Ballet Hispánico will honor Puerto Rican legendary actress and EGOT winner Rita Moreno with the Toda Una Vida Lifetime Achievement Award, presented by actress Gina Rodriguez, and Ecuadorian-American Pinnacle Group Chairman and CEO Nina Vaca with the Nuestra Inspiración Award, presented by Ralph de la Vega, the former Vice Chairman of AT&T Inc. and CEO of Business Solutions & International.
Cocktails begin at 6:30pm. Dinner and dancing commence at 7:30pm. Proceeds, which last year totaled over $1.1 million, benefit the creation of new company works, scholarships in the Ballet Hispánico School of Dance and community arts education programs.

For information and tickets, click here.

Grand Ballroom
The Plaza Hotel
768 Fifth Avenue, Manhattan

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What fresh hell? Enda Walsh brings "Arlington" to Brooklyn



The world beyond whatever literal, metaphoric or metaphysical rooms or shelters we construct for ourselves is a precarious place--is it not, now more than ever?--and any time spent hiding from it will be limited. Even your own body, in fact, can be thought of as a room or containing structure--illusory, in its way, and unstable.

In his 2016 play, Arlington, Irish playwright and director Enda Walsh--who collaborated with the dying David Bowie on one of his last works, the musical Lazarus--imagines the loveless, meticulously sterile environment of a waiting room, a transitional space continuously and increasingly imposed upon by a ravaged and ravaging external world. Neither the artificial potted tree (easily toppled) nor the aquarium (where are the fish?) provide reliable signs of life and warmth. And surveillance monitors deny even the solace of privacy as you wait for your number to be called.

Staged in its American premiere at St. Ann's Warehouse and co-presented with the Irish Arts Center as part of IAC's Enda Walsh in New York project, the 90-minute play overlaps its three characters' actions with radio voiceovers and highlights the physical quality of their desperation with Emma Martin's ingenious choreography. Alarming sounds, malfunctioning lights and even a small shower of what looks like blood-red ash intensify the situation for Isla (Charlie Murphy), stuck in a room in a tower, a gawky young man (Hugh O'Connor) tasked with keeping an eye on her from his monitor-cluttered security office and another oddball (Oona Doherty) who, in the midst of it all, bursts onto the scene to unleash an extraordinary dance solo. It is Doherty--in her fiery, doom-eager vigor--who dares to raise the banner for life. Although her appearance certainly kicks this play up several notches, there's continuous interest for fans of dance throughout--in particular, the brilliant angularity of Murphy's embodiment of Isla, easily a Duchamp/Marcel Marceau/Pee Wee Herman collab.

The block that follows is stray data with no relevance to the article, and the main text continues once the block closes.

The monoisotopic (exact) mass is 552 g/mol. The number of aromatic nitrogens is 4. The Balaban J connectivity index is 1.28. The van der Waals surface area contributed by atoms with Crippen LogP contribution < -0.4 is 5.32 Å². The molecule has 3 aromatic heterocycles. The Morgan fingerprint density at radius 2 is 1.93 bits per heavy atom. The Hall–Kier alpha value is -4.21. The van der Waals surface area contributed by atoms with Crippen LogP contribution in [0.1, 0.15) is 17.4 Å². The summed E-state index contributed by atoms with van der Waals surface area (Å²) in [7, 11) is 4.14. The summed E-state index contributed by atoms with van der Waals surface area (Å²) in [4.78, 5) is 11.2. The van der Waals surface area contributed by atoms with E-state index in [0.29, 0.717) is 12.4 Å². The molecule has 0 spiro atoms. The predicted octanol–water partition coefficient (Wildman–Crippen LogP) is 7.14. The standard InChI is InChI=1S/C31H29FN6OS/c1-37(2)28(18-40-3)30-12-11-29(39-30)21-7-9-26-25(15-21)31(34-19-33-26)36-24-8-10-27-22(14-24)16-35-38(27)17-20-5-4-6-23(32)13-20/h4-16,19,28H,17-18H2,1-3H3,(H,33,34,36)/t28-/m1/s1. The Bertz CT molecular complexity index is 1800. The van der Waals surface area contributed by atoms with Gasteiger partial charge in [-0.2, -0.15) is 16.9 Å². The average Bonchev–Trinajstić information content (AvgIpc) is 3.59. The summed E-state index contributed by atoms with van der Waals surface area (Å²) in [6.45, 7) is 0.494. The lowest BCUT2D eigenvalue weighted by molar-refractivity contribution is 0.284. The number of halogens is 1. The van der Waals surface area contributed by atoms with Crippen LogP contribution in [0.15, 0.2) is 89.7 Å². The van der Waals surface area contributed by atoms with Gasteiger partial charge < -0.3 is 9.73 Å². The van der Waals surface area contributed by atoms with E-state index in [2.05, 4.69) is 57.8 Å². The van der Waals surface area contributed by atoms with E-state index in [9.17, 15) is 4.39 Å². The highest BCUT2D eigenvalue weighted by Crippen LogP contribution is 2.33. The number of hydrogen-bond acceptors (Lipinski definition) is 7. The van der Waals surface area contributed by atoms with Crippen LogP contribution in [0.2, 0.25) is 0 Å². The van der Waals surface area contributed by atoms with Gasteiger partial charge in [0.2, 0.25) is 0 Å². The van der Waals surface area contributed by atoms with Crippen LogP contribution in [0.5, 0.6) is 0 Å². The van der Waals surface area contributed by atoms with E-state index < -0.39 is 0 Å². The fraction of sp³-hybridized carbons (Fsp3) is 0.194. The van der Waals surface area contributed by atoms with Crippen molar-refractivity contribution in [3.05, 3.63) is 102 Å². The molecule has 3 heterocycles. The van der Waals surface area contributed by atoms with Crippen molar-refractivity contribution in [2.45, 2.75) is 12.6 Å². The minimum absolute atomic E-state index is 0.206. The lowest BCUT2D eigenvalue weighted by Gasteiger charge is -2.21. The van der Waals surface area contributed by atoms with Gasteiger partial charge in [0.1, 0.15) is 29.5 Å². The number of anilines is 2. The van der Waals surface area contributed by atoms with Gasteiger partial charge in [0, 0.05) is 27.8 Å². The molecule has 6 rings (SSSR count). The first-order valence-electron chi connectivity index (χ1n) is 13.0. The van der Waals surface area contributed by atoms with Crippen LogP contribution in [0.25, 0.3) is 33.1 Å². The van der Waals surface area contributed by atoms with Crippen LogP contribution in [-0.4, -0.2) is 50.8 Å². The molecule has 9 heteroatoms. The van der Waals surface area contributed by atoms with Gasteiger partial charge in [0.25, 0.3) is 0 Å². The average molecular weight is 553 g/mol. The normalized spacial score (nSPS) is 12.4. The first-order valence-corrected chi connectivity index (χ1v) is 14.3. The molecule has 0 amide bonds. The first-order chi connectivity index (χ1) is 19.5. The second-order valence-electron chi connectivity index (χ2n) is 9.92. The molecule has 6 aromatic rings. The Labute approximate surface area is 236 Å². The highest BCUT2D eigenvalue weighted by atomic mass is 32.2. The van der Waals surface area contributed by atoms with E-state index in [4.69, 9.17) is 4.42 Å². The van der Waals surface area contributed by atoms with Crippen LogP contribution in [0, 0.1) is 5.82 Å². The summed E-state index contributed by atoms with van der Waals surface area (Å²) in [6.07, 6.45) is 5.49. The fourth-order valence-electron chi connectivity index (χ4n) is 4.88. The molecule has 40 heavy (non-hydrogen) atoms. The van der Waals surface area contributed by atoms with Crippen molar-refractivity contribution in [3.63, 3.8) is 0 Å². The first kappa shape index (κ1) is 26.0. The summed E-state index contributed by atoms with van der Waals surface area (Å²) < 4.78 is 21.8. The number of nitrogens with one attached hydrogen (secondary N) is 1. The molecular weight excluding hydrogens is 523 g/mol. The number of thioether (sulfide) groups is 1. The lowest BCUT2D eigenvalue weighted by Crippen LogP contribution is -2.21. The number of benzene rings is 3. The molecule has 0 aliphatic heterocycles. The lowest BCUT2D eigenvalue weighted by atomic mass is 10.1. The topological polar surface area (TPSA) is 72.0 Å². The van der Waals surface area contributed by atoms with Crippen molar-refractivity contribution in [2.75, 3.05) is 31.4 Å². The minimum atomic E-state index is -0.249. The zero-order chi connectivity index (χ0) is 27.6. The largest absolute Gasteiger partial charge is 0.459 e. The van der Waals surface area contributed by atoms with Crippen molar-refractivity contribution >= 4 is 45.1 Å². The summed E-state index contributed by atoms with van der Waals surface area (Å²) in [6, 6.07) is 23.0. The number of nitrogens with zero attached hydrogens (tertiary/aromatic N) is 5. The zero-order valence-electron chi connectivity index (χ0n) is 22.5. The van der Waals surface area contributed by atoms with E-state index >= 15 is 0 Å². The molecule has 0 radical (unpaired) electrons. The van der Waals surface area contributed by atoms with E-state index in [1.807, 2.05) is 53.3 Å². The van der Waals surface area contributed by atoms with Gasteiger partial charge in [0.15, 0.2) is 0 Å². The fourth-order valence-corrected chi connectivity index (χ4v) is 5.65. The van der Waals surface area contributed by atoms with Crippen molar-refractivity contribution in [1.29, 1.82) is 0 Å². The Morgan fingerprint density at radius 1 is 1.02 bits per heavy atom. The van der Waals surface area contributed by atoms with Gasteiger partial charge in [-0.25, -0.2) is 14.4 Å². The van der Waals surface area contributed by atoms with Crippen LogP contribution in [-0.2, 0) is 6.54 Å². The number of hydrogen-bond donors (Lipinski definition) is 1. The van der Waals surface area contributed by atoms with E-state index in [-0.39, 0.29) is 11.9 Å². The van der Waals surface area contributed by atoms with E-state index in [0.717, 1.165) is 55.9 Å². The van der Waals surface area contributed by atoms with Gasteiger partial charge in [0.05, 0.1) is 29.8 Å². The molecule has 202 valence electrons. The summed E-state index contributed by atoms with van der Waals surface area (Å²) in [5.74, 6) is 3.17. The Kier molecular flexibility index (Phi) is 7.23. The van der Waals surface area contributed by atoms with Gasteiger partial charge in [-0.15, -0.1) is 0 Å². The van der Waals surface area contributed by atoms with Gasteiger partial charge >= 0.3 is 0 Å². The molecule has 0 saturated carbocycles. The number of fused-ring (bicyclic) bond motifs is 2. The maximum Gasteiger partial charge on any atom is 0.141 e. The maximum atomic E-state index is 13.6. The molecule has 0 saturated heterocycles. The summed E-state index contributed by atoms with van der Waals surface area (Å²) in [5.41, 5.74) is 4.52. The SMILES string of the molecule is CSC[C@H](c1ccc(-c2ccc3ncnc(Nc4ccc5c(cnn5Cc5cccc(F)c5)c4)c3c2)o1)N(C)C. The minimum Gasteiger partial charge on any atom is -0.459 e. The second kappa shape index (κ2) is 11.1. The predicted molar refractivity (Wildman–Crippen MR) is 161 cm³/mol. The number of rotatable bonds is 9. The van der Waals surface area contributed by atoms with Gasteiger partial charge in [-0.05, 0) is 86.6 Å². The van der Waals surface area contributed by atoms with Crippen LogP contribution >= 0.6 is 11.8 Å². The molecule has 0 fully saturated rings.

Arlington is a disturbing, bracing collage of Walsh's text, Martin's movement, music (Teho Teardo), sound (Helen Atkinson), video (Jack Phelan), scenic design (Jamie Vartan), lighting (Adam Silverman) and the riveting work of its three performers.

Arlington continues through May 28 at St. Ann's Warehouse. For information and tickets, click here.

Rooms--the companion production in the Enda Walsh in New York series--continues through May 28 at Cybert Tire, site of the future home of the Irish Arts Center. For complete information and tickets for Rooms, click here.

St. Ann's Warehouse
45 Water Street, Brooklyn
(map/directions)

Cybert Tire
726 11th Avenue (near 51st Street), Manhattan
(map/directions)

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Sunday, May 7, 2017

Dance Caribbean COLLECTIVE moves to value and protect culture

Left to right: Sita Frederic, Michael Manswell, Candace Thompson,
Jessica Phoenix and Valierie McLeod-Katz
(photo: Adanna Jones)

As you can imagine, there are so many exciting and important events in New York, and beyond, that I cannot get to, and--as a woman of Caribbean heritage--I'm grateful to Candace Thompson for putting me in touch with Adanna Kai Jones, today's guest contributor, who offers following report on Dance Caribbean COLLECTIVE's May 4th gathering at Brooklyn College.


Dance Caribbean COLLECTIVE 
Takes a Stance Against Cultural Appropriation


by guest contributor Adanna Kai Jones


On Thursday, May 4, a relatively quiet evening, some fyah-starters gathered in the Woody Tanger Auditorium of the Brooklyn College Library to hold the first ever Dance Caribbean COLLECTIVE (DCC) town hall meeting on cultural appropriation. Walking into the auditorium, people quickly noticed “graffiti” on the walls, to use the lingo of DCC’s town hall moderator Sita Frederick. Large sheets of white paper, taped to the walls, bore questions that all participants were invited to contemplate and to respond to in writing:

1. Do you think about the creators of your favourite Caribbean music? What ways have you tried to support them (financially and otherwise)?

2. Who do you think should be able to teach Caribbean dance styles? What should the requirements be?

3. What does mastery look like? What qualities or skills make one a Master teacher?

4. Do you enjoy seeing Caribbean dance/music on the mainstream?  Why? Why not?